Harald Emberger, Beiersdorf: “The acceleration of a real time supply chain requires enormous agility”

Harald Emberger

Nivea is one of the world’s best-known skin care products. But its manufacturer Beiersdorf is ‘relatively small’, according to Harald Emberger. Having worked for Mars Inc and Unilever he might say that. Emberger joined Hamburg-based Beiersdorf in 2015 with a brief to setup an end-to-end supply chain. “That had been my dream. Supply chain is my passion and I am fully dedicated to it. It’s about creating value and always having an impact in whatever you do.”

Interview conducted by Martijn Lofvers, written by Helen Armstrong

Beiersdorf is actually one of the world’s largest producers of skin care products and adhesives with a sales revenue of around €7 billion in 2020. As well as Nivea, its brands include Eucerin, Hansaplast, La Prairie and Labello. Today the company is injecting innovative solutions into its supply chain to catch up and surpass its competitors. Emberger combines this ambition with a realistic approach to create agility and speed in today’s uncertain world.

In 2017 Beiersdorf was hit by a cyber-attack which momentarily shut down its operations. It was a wakeup call for the German multinational, whose international business dates back to the end of the 1880s. The company put new focus on agility, innovation technology, efficiencies and people. Its current roadmap includes expansion of factories, digitalization, innovation technology and sustainability as it moves towards a realtime supply chain.

While sales dipped last year during the pandemic the company accelerated the implementation of these strategic priorities and says it will invest an additional €300 million over the next five years. Its new technology centre has a start-up approach and is a powerful tool for the fast integration of new innovations in the supply chain. Training and retaining talent are also a priority.

“The world is changing so fast that the skills we will need in 10-15 years will be at a different level,” says Harald Emberger, CSCO Beiersdorf, as he describes his current role.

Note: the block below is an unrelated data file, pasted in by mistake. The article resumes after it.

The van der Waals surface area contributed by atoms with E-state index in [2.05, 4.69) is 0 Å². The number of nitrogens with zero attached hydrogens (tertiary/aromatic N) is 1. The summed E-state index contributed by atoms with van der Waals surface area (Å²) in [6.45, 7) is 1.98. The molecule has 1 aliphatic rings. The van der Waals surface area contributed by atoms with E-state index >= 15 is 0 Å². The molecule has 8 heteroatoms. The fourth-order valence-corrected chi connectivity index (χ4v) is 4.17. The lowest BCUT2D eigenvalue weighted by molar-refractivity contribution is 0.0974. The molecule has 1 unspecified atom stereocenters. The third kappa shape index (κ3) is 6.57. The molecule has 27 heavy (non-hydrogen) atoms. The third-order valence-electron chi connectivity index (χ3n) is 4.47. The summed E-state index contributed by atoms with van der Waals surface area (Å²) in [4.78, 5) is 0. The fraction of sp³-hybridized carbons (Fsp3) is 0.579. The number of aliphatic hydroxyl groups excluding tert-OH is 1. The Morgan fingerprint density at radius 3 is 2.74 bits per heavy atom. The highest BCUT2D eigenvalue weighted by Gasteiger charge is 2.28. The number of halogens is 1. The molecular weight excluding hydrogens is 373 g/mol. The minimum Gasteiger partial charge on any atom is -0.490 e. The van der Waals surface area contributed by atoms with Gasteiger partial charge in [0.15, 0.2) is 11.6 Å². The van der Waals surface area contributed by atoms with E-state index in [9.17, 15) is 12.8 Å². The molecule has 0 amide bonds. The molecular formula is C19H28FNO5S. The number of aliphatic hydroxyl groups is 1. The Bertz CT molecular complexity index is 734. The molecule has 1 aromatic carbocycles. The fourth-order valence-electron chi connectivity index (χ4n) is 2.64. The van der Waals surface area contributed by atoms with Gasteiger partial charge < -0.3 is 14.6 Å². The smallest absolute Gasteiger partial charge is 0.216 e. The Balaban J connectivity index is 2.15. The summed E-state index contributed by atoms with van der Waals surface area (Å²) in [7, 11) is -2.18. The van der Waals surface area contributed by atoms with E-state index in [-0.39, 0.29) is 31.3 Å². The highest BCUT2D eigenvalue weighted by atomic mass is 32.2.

What have been the turning points in your career that have led to your current position?

“I studied mechanical engineering in Munich but, which was quite unusual, I did not join the automotive industry; I found its environment too restrictive. Instead, I joined food company Mars Inc where there was much more opportunity to work on larger projects.

I led a factory in the UK which taught me the DNA of manufacturing. Then, in the early 1990s, I had the chance to build and lead an operation in the Baltic states. It was a difficult environment, a big investment for the company and I was working with a very young local team. We built a large, modern factory for over 7000 employees which was operating within weeks to nominal capacity. It proved to me that with the right talent you can achieve anything you want. It had a huge impact on my personal development.

Another turning point was when I was sent to close the Mars location in Germany. However, we didn’t close it: Instead, we radically transformed the factory. At that point I realised the impact you can have as supply chain leader. Instead of pampering the problem we reassessed the entire workforce of 650 people and sent the top 30 candidates off for training. We gave them more responsibility and suddenly team leaders were operators and vice-versa. It was a huge strategic shift with a phenomenal result.” … … …

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This article was first published in Supply Chain Movement 41 | Q2 – 2021